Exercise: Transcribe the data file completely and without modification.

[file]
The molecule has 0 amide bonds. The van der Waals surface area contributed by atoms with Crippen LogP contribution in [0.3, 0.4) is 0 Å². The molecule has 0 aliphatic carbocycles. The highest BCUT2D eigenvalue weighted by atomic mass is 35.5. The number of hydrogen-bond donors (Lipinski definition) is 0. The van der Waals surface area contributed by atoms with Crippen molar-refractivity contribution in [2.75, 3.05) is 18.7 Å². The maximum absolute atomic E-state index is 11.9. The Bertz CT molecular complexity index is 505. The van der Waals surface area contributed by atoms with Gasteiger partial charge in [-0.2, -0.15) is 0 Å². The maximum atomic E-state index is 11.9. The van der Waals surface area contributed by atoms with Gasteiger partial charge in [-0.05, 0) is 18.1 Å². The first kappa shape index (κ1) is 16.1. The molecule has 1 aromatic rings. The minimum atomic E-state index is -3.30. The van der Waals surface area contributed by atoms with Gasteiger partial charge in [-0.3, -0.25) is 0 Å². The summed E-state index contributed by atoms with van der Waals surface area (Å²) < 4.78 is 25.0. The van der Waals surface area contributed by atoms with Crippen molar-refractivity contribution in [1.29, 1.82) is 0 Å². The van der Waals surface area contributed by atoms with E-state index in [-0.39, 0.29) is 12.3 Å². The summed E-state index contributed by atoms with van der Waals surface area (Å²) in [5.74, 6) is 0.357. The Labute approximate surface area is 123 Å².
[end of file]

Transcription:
The molecule has 0 amide bonds. The van der Waals surface area contributed by atoms with Crippen LogP contribution in [0.3, 0.4) is 0 Å². The molecule has 0 aliphatic carbocycles. The highest BCUT2D eigenvalue weighted by atomic mass is 35.5. The number of hydrogen-bond donors (Lipinski definition) is 0. The van der Waals surface area contributed by atoms with Crippen molar-refractivity contribution in [2.75, 3.05) is 18.7 Å². The maximum absolute atomic E-state index is 11.9. The Bertz CT molecular complexity index is 505. The van der Waals surface area contributed by atoms with Gasteiger partial charge in [-0.2, -0.15) is 0 Å². The maximum atomic E-state index is 11.9. The van der Waals surface area contributed by atoms with Gasteiger partial charge in [-0.05, 0) is 18.1 Å². The first kappa shape index (κ1) is 16.1. The molecule has 1 aromatic rings. The minimum atomic E-state index is -3.30. The van der Waals surface area contributed by atoms with Gasteiger partial charge in [-0.3, -0.25) is 0 Å². The summed E-state index contributed by atoms with van der Waals surface area (Å²) < 4.78 is 25.0. The van der Waals surface area contributed by atoms with Crippen molar-refractivity contribution in [1.29, 1.82) is 0 Å². The van der Waals surface area contributed by atoms with E-state index in [-0.39, 0.29) is 12.3 Å². The summed E-state index contributed by atoms with van der Waals surface area (Å²) in [5.74, 6) is 0.357. The Labute approximate surface area is 123 Å².